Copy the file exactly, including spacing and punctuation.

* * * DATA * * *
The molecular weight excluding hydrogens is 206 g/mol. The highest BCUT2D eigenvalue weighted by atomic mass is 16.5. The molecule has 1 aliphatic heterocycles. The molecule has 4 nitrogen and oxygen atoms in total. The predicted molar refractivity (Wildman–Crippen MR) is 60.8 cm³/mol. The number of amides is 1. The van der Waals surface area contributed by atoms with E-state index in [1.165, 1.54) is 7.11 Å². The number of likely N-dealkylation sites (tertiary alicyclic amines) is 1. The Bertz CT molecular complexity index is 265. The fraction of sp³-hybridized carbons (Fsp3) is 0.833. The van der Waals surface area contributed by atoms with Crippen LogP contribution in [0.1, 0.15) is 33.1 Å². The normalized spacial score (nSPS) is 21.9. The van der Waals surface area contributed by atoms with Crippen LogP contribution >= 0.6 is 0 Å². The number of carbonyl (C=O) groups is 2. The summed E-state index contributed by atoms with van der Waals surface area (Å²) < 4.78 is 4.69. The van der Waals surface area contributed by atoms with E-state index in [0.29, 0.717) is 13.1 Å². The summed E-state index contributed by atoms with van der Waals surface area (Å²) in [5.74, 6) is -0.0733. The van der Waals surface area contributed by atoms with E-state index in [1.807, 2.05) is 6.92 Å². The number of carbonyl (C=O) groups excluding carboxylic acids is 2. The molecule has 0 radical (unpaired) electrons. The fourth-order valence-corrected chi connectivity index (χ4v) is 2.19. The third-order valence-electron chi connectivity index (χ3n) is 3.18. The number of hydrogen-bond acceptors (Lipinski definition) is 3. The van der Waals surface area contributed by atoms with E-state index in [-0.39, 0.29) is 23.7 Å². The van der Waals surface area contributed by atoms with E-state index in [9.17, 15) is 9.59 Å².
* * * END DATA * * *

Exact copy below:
The molecular weight excluding hydrogens is 206 g/mol. The highest BCUT2D eigenvalue weighted by atomic mass is 16.5. The molecule has 1 aliphatic heterocycles. The molecule has 4 nitrogen and oxygen atoms in total. The predicted molar refractivity (Wildman–Crippen MR) is 60.8 cm³/mol. The number of amides is 1. The van der Waals surface area contributed by atoms with E-state index in [1.165, 1.54) is 7.11 Å². The number of likely N-dealkylation sites (tertiary alicyclic amines) is 1. The Bertz CT molecular complexity index is 265. The fraction of sp³-hybridized carbons (Fsp3) is 0.833. The van der Waals surface area contributed by atoms with Crippen LogP contribution in [0.1, 0.15) is 33.1 Å². The normalized spacial score (nSPS) is 21.9. The van der Waals surface area contributed by atoms with Crippen LogP contribution >= 0.6 is 0 Å². The number of carbonyl (C=O) groups is 2. The summed E-state index contributed by atoms with van der Waals surface area (Å²) < 4.78 is 4.69. The van der Waals surface area contributed by atoms with E-state index in [0.29, 0.717) is 13.1 Å². The summed E-state index contributed by atoms with van der Waals surface area (Å²) in [5.74, 6) is -0.0733. The van der Waals surface area contributed by atoms with E-state index in [1.807, 2.05) is 6.92 Å². The number of carbonyl (C=O) groups excluding carboxylic acids is 2. The molecule has 0 radical (unpaired) electrons. The fourth-order valence-corrected chi connectivity index (χ4v) is 2.19. The third-order valence-electron chi connectivity index (χ3n) is 3.18. The number of hydrogen-bond acceptors (Lipinski definition) is 3. The van der Waals surface area contributed by atoms with E-state index in [-0.39, 0.29) is 23.7 Å². The van der Waals surface area contributed by atoms with E-state index in [9.17, 15) is 9.59 Å².